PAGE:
Effects of clonidine on power spectral analysis of heart rate variability in mild essential hypertension

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Abstract

Patients with essential hypertension often show alterations of the autonomic nervous system. We evaluated the sympathetic and parasympathetic drive to the heart in 12 mildly hypertensive patients and 9 healthy subjects by power spectral analysis of heart rate variability. All subjects underwent measurements of RR interval, low (LF) and high frequency (HF) components of heart rate variability, LF/HF ratio and blood pressure in the resting and sitting positions, both before and after oral clonidine (300 μg), a central sympatholytic agent. In the supine position before clonidine, hypertensive patients had higher blood pressure and lower HF values than healthy subjects. Clonidine induced increases in RR interval and HF in both groups, while LF and LF/HF ratio decreased in healthy subjects, but not in hypertensive patients. On assuming the sitting position, both groups showed reductions in RR and HF and increments in LF and LF/HF. In healthy subjects, the response to the postural challenge was unaffected by clonidine. In contrast, hypertensive patients showed no changes in LF and LF/HF ratio, and a significantly lower decrease in HF. These differences were probably due to the existence of two subsets of patients, one exhibiting similar responses to clonidine as healthy subjects, and the other showing no appreciable response to the drug. These results suggest that hypertensive patients have an altered sympatho-vagal balance to the heart, which can be unmasked by clonidine. This phenomenon should be taken into account to achieve a better control of the overall cardiovascular risk of hypertensive patients. Copyright (C) 1998 Elsevier Science B.V.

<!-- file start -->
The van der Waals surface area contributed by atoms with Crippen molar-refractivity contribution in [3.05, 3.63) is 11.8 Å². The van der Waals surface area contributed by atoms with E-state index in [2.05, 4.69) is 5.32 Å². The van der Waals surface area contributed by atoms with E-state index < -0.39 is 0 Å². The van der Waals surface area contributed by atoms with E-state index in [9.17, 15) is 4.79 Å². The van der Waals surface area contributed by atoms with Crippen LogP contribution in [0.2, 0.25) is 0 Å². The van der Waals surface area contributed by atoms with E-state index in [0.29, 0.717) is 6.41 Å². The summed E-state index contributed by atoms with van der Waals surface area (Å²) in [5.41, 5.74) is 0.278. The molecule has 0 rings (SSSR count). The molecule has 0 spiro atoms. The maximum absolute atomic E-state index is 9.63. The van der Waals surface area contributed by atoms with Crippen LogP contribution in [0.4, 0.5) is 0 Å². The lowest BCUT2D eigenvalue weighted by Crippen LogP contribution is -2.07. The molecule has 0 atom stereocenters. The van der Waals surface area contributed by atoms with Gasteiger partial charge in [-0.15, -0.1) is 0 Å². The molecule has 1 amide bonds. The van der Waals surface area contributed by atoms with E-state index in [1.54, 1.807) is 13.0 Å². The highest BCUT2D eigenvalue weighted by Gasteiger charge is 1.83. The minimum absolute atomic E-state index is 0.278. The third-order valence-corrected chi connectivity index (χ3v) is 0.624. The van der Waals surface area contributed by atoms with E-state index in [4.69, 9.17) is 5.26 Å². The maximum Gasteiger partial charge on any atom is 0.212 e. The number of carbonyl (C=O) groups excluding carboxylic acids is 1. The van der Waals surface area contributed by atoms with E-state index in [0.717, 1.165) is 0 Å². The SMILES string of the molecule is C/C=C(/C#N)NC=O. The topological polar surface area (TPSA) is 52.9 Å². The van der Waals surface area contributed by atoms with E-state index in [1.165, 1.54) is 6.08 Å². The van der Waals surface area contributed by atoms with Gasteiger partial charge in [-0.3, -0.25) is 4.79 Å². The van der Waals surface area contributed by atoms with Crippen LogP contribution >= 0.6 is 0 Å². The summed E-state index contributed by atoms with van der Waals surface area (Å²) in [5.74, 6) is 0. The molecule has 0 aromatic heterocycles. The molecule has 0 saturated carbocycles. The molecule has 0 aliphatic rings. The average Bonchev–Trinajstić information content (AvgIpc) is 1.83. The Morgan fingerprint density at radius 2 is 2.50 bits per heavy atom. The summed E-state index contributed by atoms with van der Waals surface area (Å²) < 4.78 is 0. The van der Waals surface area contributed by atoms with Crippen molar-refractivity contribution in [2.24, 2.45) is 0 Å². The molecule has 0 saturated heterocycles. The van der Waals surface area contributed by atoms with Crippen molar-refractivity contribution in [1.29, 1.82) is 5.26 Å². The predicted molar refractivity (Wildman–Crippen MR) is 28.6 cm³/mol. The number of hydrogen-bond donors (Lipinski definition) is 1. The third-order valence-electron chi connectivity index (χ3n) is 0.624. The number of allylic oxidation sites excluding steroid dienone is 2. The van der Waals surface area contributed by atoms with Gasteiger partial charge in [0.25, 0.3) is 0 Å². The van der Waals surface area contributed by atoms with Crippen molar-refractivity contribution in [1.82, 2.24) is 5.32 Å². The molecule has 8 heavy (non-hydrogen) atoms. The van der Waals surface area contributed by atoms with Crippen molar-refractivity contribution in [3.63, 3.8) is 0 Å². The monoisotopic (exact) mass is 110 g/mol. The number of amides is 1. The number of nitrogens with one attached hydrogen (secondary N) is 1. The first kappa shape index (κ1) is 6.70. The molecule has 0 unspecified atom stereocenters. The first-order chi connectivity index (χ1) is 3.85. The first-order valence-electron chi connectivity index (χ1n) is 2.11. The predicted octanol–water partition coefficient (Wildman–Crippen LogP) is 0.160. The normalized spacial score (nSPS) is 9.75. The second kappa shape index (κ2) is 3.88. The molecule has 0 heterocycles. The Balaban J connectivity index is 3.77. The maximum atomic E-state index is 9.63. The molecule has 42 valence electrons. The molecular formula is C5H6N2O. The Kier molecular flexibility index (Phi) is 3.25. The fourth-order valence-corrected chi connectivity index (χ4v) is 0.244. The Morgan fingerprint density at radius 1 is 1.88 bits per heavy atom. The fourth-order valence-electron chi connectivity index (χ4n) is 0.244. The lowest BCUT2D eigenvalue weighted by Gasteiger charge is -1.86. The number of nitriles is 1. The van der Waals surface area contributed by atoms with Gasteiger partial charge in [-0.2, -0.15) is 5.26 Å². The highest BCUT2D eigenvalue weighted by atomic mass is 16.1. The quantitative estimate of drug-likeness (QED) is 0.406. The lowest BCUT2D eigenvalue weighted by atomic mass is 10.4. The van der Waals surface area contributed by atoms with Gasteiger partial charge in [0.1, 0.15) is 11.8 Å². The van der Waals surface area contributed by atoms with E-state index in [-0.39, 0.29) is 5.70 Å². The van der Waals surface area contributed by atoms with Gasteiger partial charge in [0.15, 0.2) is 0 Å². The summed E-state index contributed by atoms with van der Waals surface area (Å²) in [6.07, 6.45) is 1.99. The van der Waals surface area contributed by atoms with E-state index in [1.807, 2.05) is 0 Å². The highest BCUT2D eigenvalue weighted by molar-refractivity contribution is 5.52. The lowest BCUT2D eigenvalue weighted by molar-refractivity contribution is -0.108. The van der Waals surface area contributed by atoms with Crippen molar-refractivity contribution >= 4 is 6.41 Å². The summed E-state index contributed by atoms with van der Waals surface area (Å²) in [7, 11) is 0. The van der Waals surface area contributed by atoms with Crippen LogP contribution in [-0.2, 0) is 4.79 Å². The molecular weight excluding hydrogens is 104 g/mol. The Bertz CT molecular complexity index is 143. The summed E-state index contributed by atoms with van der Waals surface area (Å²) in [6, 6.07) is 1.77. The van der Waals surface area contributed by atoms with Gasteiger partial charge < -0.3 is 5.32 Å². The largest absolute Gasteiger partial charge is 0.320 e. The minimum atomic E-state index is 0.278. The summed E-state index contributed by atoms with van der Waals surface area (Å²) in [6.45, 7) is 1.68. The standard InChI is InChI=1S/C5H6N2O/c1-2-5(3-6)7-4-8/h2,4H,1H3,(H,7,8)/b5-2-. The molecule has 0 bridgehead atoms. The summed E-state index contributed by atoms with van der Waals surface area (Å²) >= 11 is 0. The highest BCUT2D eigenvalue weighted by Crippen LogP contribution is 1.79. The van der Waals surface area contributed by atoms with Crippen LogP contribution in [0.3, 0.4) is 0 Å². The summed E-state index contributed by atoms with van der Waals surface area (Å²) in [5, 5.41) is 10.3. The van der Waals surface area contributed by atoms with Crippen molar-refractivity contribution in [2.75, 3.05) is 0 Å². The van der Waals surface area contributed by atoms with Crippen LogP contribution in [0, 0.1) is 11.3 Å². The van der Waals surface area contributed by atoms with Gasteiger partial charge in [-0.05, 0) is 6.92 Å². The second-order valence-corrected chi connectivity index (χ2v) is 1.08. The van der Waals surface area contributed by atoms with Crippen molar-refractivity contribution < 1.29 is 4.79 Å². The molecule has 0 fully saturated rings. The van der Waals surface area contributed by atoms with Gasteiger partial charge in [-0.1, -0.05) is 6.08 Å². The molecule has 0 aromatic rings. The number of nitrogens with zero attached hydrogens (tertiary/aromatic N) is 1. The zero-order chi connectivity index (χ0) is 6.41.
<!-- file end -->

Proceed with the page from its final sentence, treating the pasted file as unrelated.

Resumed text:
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APA

Lazzeri, C., La Villa, G., Mannelli, M., Janni, L., Barletta, G., Montano, N., & Franchi, F. (1998). Effects of clonidine on power spectral analysis of heart rate variability in mild essential hypertension. Journal of the Autonomic Nervous System, 74(2–3), 152–159. https://doi.org/10.1016/S0165-1838(98)00148-9

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